Known for directing numerous psychological thriller movies Alfred Hitchcock is the master of suspense. Basing his movie Rebecca (1940) on the novel by Daphne du Maurier it more or less follows the original story.
Feeling that you’re not good enough or intimidated by people (or certain people) is something most people have experienced from time to time. Whether it was growing up and finding your place in the world or as an adult due to a life change.
The second Mrs de Winter (Joan Fontaine) feels exactly like that. She tells the story of her how she met and married George Fortescue Maximilian de Winter (Laurence Olivier). But more importantly, what happens when she goes to live with him in his austere mansion Manderley.
Dreaming Of Manderley
The book and the movie start the same with the second Mrs du Winter talking about her dream of Manderley. Winding along the long road leading up to Manderley the camera moves through the eerie fog until it opens up to the forbidding mansion.
She tells us they can never go back to Manderley but in her dreams she does go back. She goes back to those strange days that started in the South of France.
Was He Going To Jump?
Hovering with his feet on the edge of the cliff top Mr de Winter stares down at the breaking waves far below. A young woman carrying a sketch book ambles round the corner, sees him and yells, “No! Stop!” He turns on her angrily and asks why she is shouting and staring at him. Immediately she apologises and begins to say that she thought he was going to jump. Cutting her off mid sentence he retorts nastily, “Oh you did, did you?” “Well, what are you doing here?”
Explaining that she was just out walking he responds more softly but tells her to continue with her walking and to stop hanging around screaming. He looks pensively down at the waves and then at her walking off.
Artificial Monte Carlo
Lounging with her employer Mrs Edythe Van Hopper (Florence Bates) in the lobby of a luxurious Monte Carlo hotel Fontaine’s character is patiently listening to her complaints. Mrs Van Hopper moans about the lack of well-known personalities and the cold coffee.
Passing by and noticing the young woman from earlier Mr de Winter stops to have coffee with them both. Over the moon about this Mrs Van Hopper gushes with enthusiasm at seeing him after such a long time.
He tries to include the young woman in the conversation by asking her what she thinks of Monte Carlo. “I think it’s rather artificial,” she states. Van Hopper chastises her and says that most people would give their eyes for the chance to see Monte Carlo. “Wouldn’t that rather defeat the purpose?” he jokes. But the old lady just rambles on.
He gets bored by Van Hopper’s conversation and flounces off. Wondering why he abruptly leaves them she comments that he’s not over his wife’s death. “They say he simply adored her.”
Breakfast With Mr De Winter
Arriving for breakfast alone the next day the young woman sits down nervously and spills a vase of flowers over. Seeing this Mr de Winter jumps up and invites her to have breakfast with him. Timid but authentic she opens up to him. Her mother died years ago and her father died last summer which is why she took the job as Van Hopper’s companion.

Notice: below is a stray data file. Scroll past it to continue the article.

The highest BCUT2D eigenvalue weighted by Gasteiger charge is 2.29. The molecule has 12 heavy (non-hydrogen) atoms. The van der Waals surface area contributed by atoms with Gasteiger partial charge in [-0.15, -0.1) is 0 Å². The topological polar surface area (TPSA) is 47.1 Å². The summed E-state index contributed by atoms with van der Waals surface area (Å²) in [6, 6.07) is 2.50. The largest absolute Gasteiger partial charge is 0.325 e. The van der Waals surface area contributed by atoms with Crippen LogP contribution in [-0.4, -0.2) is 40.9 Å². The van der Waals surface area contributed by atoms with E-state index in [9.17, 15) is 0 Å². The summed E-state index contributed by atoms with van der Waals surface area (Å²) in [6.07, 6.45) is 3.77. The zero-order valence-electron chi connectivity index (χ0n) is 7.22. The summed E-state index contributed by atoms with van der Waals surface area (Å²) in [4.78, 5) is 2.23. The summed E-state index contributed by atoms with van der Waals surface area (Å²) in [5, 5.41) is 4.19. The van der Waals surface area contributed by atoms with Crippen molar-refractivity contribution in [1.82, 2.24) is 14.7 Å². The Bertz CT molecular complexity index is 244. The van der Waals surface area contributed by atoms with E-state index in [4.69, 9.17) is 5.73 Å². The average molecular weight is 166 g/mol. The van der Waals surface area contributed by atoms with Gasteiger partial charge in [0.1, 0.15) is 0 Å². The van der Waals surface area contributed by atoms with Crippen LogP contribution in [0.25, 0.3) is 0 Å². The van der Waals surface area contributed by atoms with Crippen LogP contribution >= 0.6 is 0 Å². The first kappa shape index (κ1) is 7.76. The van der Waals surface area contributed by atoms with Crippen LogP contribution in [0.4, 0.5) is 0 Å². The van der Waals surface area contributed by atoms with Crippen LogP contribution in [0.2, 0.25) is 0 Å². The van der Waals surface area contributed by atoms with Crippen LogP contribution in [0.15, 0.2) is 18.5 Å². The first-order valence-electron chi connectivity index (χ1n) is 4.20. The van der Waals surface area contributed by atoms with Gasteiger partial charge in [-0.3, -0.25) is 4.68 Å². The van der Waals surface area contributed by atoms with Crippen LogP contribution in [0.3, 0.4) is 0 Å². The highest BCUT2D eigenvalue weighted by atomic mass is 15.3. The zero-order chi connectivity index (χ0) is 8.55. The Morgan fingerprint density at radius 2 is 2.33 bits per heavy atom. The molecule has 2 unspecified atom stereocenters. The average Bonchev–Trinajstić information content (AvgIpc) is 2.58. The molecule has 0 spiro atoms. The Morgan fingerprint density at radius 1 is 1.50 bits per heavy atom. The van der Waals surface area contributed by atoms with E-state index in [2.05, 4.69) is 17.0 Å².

Speaking kindly of her father she tells De Winter that he was a painter and he liked to paint the same tree. And he had a theory that if you found a perfect thing, place or person that you should stick to it. She asks him if he thinks that is silly. He replies, “Not at all. I’m a firm believer in that myself.”
The Ruse Of Tennis
While Van Hopper is stuck in bed with a cold her companion starts to meet with Mr de Winter. She uses the ruse of taking tennis lessons but in fact enjoys walks and days out in his car.
New York Or Manderley?
On reading a letter from her daughter who has decided to get married Mrs Van Hopper flies out of bed and frantically tells her companion to start packing for New York.
Obviously horrified that they will leave before she can say goodbye to her new friend she tries to call Mr de Winter but to no avail.
Standing outside the hotel ready to leave Fontaine’s character makes an excuse to go back into the hotel. Trying one more time she goes to his room to say goodbye and tells him that she doesn’t want to go. Dressing quickly he asks her where does she want to go, New York or Manderley. She thinks he wants a secretary or something but he says, “I’m asking you to marry me, you little fool.”
Of course, she loves him and says yes but what about Mrs Van Hopper?
Visibly shocked about their engagement Mrs Van Hopper smiles and congratulates them. Left alone together while Mr de Winter goes out Mrs Van Hopper tells her what she really thinks. Explaining that it will be too difficult for her to replace the beautiful Rebecca de Winter and live at Manderley. Telling her that above all, she is not a great lady and doesn’t have the experience of one. Adding that she doesn’t come from his world and that she really can ‘t see her doing it. Finishing off her vitriolic conversation she tells her that he does not love her. It is company he craves as he can’t stand rattling around in his mansion alone anymore.
Rebecca And Manderley
Living at Manderley the second Mrs de Winter is reminded constantly of the first, Rebecca. Resenting Mrs de Winter the insane Mrs Danvers (Judith Anderson) who adored her former mistress makes life unbearable.
There is a deep, dark underlining story at Manderley that erupts into a tragic and disturbing ending and explains why they can never return there.
Nominated for 9 Academy Awards and winning 2 for best picture and cinematography, this movie never tires as one of the best psychological thriller movies of all time.
Do you think you’ll watch the movie now? If so, why?
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